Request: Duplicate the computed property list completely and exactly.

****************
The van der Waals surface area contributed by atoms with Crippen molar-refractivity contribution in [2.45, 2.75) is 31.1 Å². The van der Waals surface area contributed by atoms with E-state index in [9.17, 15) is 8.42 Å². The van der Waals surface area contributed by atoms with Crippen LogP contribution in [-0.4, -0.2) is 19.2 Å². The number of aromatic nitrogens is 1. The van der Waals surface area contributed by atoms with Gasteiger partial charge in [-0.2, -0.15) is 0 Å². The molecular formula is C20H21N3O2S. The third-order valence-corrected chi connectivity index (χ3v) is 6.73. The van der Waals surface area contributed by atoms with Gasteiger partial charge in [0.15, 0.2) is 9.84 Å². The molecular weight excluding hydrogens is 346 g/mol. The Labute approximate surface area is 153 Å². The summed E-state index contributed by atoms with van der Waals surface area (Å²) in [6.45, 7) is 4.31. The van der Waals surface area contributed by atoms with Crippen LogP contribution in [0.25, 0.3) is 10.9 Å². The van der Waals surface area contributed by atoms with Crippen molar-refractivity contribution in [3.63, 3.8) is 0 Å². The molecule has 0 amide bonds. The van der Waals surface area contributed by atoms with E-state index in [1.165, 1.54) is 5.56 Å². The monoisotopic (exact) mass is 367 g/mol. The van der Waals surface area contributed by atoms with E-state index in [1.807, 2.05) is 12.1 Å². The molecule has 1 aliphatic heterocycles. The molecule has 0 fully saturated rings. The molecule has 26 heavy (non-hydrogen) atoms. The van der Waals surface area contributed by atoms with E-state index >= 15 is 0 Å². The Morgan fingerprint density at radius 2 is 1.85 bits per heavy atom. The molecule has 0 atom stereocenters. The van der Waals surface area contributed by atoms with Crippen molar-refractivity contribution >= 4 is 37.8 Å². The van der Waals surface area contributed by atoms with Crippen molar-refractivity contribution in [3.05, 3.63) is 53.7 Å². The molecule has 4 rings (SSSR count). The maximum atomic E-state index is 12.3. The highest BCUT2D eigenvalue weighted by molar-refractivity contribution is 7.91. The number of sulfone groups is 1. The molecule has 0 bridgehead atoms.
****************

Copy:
The van der Waals surface area contributed by atoms with Crippen molar-refractivity contribution in [2.45, 2.75) is 31.1 Å². The van der Waals surface area contributed by atoms with E-state index in [9.17, 15) is 8.42 Å². The van der Waals surface area contributed by atoms with Crippen LogP contribution in [-0.4, -0.2) is 19.2 Å². The number of aromatic nitrogens is 1. The van der Waals surface area contributed by atoms with Gasteiger partial charge in [-0.2, -0.15) is 0 Å². The molecular formula is C20H21N3O2S. The third-order valence-corrected chi connectivity index (χ3v) is 6.73. The van der Waals surface area contributed by atoms with Gasteiger partial charge in [0.15, 0.2) is 9.84 Å². The molecular weight excluding hydrogens is 346 g/mol. The Labute approximate surface area is 153 Å². The summed E-state index contributed by atoms with van der Waals surface area (Å²) in [6.45, 7) is 4.31. The van der Waals surface area contributed by atoms with Crippen LogP contribution in [0.25, 0.3) is 10.9 Å². The van der Waals surface area contributed by atoms with Crippen molar-refractivity contribution in [3.63, 3.8) is 0 Å². The molecule has 0 amide bonds. The van der Waals surface area contributed by atoms with E-state index in [1.165, 1.54) is 5.56 Å². The monoisotopic (exact) mass is 367 g/mol. The van der Waals surface area contributed by atoms with E-state index in [1.807, 2.05) is 12.1 Å². The molecule has 1 aliphatic heterocycles. The molecule has 0 fully saturated rings. The molecule has 26 heavy (non-hydrogen) atoms. The van der Waals surface area contributed by atoms with E-state index >= 15 is 0 Å². The Morgan fingerprint density at radius 2 is 1.85 bits per heavy atom. The molecule has 0 atom stereocenters. The van der Waals surface area contributed by atoms with Crippen molar-refractivity contribution >= 4 is 37.8 Å². The van der Waals surface area contributed by atoms with Crippen molar-refractivity contribution in [3.05, 3.63) is 53.7 Å². The molecule has 4 rings (SSSR count). The maximum atomic E-state index is 12.3. The highest BCUT2D eigenvalue weighted by molar-refractivity contribution is 7.91. The number of sulfone groups is 1. The molecule has 0 bridgehead atoms.